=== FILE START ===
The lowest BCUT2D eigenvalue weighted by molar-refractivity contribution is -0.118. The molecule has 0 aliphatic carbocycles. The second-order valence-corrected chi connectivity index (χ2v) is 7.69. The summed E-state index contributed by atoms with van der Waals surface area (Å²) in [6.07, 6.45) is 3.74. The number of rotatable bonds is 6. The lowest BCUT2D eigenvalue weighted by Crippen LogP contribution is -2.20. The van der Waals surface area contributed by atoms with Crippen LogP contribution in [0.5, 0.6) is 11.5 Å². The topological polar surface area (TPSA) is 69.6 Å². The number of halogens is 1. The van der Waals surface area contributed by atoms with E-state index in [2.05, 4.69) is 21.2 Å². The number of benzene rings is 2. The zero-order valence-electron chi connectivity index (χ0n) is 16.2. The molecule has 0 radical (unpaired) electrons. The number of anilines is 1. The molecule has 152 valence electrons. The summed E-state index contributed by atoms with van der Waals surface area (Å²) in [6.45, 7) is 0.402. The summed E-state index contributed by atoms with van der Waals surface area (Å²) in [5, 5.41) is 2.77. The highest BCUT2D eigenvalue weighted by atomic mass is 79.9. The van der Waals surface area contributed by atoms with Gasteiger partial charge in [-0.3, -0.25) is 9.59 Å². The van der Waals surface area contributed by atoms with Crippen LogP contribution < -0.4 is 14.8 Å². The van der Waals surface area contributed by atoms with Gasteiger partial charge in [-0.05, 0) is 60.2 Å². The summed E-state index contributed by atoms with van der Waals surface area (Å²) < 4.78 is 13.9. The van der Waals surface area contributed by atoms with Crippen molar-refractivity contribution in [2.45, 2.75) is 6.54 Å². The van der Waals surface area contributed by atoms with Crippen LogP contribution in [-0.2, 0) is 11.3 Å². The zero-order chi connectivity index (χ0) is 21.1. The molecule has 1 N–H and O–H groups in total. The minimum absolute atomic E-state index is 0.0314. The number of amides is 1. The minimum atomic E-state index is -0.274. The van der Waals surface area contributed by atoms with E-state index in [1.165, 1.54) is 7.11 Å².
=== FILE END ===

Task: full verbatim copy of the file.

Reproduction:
The lowest BCUT2D eigenvalue weighted by molar-refractivity contribution is -0.118. The molecule has 0 aliphatic carbocycles. The second-order valence-corrected chi connectivity index (χ2v) is 7.69. The summed E-state index contributed by atoms with van der Waals surface area (Å²) in [6.07, 6.45) is 3.74. The number of rotatable bonds is 6. The lowest BCUT2D eigenvalue weighted by Crippen LogP contribution is -2.20. The van der Waals surface area contributed by atoms with Crippen LogP contribution in [0.5, 0.6) is 11.5 Å². The topological polar surface area (TPSA) is 69.6 Å². The number of halogens is 1. The van der Waals surface area contributed by atoms with E-state index in [2.05, 4.69) is 21.2 Å². The number of benzene rings is 2. The zero-order valence-electron chi connectivity index (χ0n) is 16.2. The molecule has 0 radical (unpaired) electrons. The number of anilines is 1. The molecule has 152 valence electrons. The summed E-state index contributed by atoms with van der Waals surface area (Å²) in [6.45, 7) is 0.402. The summed E-state index contributed by atoms with van der Waals surface area (Å²) in [5, 5.41) is 2.77. The highest BCUT2D eigenvalue weighted by atomic mass is 79.9. The van der Waals surface area contributed by atoms with Gasteiger partial charge in [-0.3, -0.25) is 9.59 Å². The van der Waals surface area contributed by atoms with Crippen LogP contribution < -0.4 is 14.8 Å². The van der Waals surface area contributed by atoms with Gasteiger partial charge in [-0.05, 0) is 60.2 Å². The summed E-state index contributed by atoms with van der Waals surface area (Å²) < 4.78 is 13.9. The van der Waals surface area contributed by atoms with Crippen molar-refractivity contribution in [2.45, 2.75) is 6.54 Å². The van der Waals surface area contributed by atoms with Crippen LogP contribution in [-0.2, 0) is 11.3 Å². The zero-order chi connectivity index (χ0) is 21.1. The molecule has 1 N–H and O–H groups in total. The minimum absolute atomic E-state index is 0.0314. The number of amides is 1. The minimum atomic E-state index is -0.274. The van der Waals surface area contributed by atoms with E-state index in [1.165, 1.54) is 7.11 Å².